Pewsey’s Shelley Rudman was a mere footnote yet again in the women’s skeleton at the Winter Olympics – and she refused to confirm or deny whether she’ll be having another attempt at glory.

Rudman claimed Olympic silver eight years ago in Turin but has failed to reach those heights again as first Amy Williams in Vancouver and now Lizzy Yarnold in Sochi have gone one better.

The 32-year-old battled mercifully with the course at the Sanki Sliding Center but couldn’t get to grips with it enough to realistically bid for a medal as she finished in 16th place.

Rudman clocked an overall time of 3:56.47 minutes from her four runs – almost four seconds away from Yarnold, who even heading into the final with a near one-second cushion hardly put a foot wrong.

Her placing of 16th is ten places lower than what she achieved at the Winter Olympics in Vancouver four years ago and will give Rudman plenty of food for thought as she jets off on holiday.

“I am really happy that I really stuck with it and really tried my hardest to connect with the track but it was one that didn’t suit my style of driving,” said Rudman.

“But that final run, there were parts of it where I thought ‘I am getting it, I am getting it’. I just tried everything I could and I am happy that I really stuck with it.

“My starts were really good on the first day and I can only be happy and the support back home has been brilliant.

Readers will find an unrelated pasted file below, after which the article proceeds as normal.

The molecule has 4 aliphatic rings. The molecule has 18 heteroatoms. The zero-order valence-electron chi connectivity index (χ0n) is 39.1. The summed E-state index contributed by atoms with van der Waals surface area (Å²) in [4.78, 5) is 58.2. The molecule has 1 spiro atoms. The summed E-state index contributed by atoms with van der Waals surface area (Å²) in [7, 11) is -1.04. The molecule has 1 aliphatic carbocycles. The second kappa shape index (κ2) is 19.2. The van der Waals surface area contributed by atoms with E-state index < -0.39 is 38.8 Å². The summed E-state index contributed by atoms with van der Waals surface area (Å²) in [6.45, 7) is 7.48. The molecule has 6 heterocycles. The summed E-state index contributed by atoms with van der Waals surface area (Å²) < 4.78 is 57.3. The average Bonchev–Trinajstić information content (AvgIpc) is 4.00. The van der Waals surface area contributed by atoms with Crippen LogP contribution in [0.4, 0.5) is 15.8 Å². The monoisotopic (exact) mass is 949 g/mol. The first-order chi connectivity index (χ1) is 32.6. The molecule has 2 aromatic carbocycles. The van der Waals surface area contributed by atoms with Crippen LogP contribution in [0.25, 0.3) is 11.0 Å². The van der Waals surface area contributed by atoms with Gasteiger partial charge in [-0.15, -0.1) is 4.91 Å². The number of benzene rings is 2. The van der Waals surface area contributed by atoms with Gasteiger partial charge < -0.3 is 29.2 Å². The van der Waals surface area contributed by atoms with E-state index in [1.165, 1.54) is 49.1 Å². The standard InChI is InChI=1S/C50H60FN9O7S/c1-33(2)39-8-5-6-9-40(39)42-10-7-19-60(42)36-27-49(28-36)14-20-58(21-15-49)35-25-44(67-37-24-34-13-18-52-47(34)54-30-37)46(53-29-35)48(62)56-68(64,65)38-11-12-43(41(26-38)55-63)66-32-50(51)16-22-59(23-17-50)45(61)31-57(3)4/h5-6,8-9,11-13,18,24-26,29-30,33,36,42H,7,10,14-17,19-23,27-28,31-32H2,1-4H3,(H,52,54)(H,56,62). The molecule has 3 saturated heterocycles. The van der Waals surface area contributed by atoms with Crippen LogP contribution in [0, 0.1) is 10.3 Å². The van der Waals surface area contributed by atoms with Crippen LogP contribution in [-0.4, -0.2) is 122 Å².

“I look at my career and think ‘yeah, it’s great’ and what we are going to do know is try and go on a family holiday, relax a little bit and set some new goals out for possible Pyeongchang.”

Rudman has achieved almost everything possible in the sport of skeleton – she’s the current world gold medallist and a former World Cup and European champion.

She just can’t seem to upgrade her Olympic silver medal from 2006 to gold although Yarnold, who becomes the fourth British female in succession to medal at the Games, insists Rudman played a role in her success.

“At the end Shelley said ‘go and see your family’ and she has been incredible,” said Yarnold. “There are loads of people back in the UK have supported me like my family “And it is also people like the whole team of British skeleton and National Lottery funding and UK Sport – all of those people make a load difference to us athletes.”

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